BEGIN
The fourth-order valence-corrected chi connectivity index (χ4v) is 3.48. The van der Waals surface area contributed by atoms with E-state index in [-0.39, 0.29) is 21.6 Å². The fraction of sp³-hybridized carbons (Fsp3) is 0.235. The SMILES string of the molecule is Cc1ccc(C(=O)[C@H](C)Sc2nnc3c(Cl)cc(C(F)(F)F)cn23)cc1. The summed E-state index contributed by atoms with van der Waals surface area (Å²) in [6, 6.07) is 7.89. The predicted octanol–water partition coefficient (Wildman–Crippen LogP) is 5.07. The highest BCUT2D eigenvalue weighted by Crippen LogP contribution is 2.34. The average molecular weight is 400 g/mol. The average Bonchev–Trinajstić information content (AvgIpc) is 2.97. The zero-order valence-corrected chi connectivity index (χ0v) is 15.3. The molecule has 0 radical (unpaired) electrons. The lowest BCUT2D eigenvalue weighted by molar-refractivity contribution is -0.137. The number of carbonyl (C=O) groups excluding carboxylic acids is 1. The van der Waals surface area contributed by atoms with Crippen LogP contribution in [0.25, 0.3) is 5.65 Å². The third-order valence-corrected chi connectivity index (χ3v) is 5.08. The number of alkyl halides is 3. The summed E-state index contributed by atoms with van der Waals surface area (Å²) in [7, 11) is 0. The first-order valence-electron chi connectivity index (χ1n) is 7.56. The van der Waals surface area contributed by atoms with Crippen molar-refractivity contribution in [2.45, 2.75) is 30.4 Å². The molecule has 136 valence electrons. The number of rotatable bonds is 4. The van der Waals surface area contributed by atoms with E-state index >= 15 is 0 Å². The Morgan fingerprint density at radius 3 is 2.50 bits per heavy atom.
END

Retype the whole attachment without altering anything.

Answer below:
The fourth-order valence-corrected chi connectivity index (χ4v) is 3.48. The van der Waals surface area contributed by atoms with E-state index in [-0.39, 0.29) is 21.6 Å². The fraction of sp³-hybridized carbons (Fsp3) is 0.235. The SMILES string of the molecule is Cc1ccc(C(=O)[C@H](C)Sc2nnc3c(Cl)cc(C(F)(F)F)cn23)cc1. The summed E-state index contributed by atoms with van der Waals surface area (Å²) in [6, 6.07) is 7.89. The predicted octanol–water partition coefficient (Wildman–Crippen LogP) is 5.07. The highest BCUT2D eigenvalue weighted by Crippen LogP contribution is 2.34. The average molecular weight is 400 g/mol. The average Bonchev–Trinajstić information content (AvgIpc) is 2.97. The zero-order valence-corrected chi connectivity index (χ0v) is 15.3. The molecule has 0 radical (unpaired) electrons. The lowest BCUT2D eigenvalue weighted by molar-refractivity contribution is -0.137. The number of carbonyl (C=O) groups excluding carboxylic acids is 1. The van der Waals surface area contributed by atoms with Crippen LogP contribution in [0.25, 0.3) is 5.65 Å². The third-order valence-corrected chi connectivity index (χ3v) is 5.08. The number of alkyl halides is 3. The summed E-state index contributed by atoms with van der Waals surface area (Å²) in [7, 11) is 0. The first-order valence-electron chi connectivity index (χ1n) is 7.56. The van der Waals surface area contributed by atoms with Crippen molar-refractivity contribution in [2.45, 2.75) is 30.4 Å². The molecule has 136 valence electrons. The number of rotatable bonds is 4. The van der Waals surface area contributed by atoms with E-state index >= 15 is 0 Å². The Morgan fingerprint density at radius 3 is 2.50 bits per heavy atom.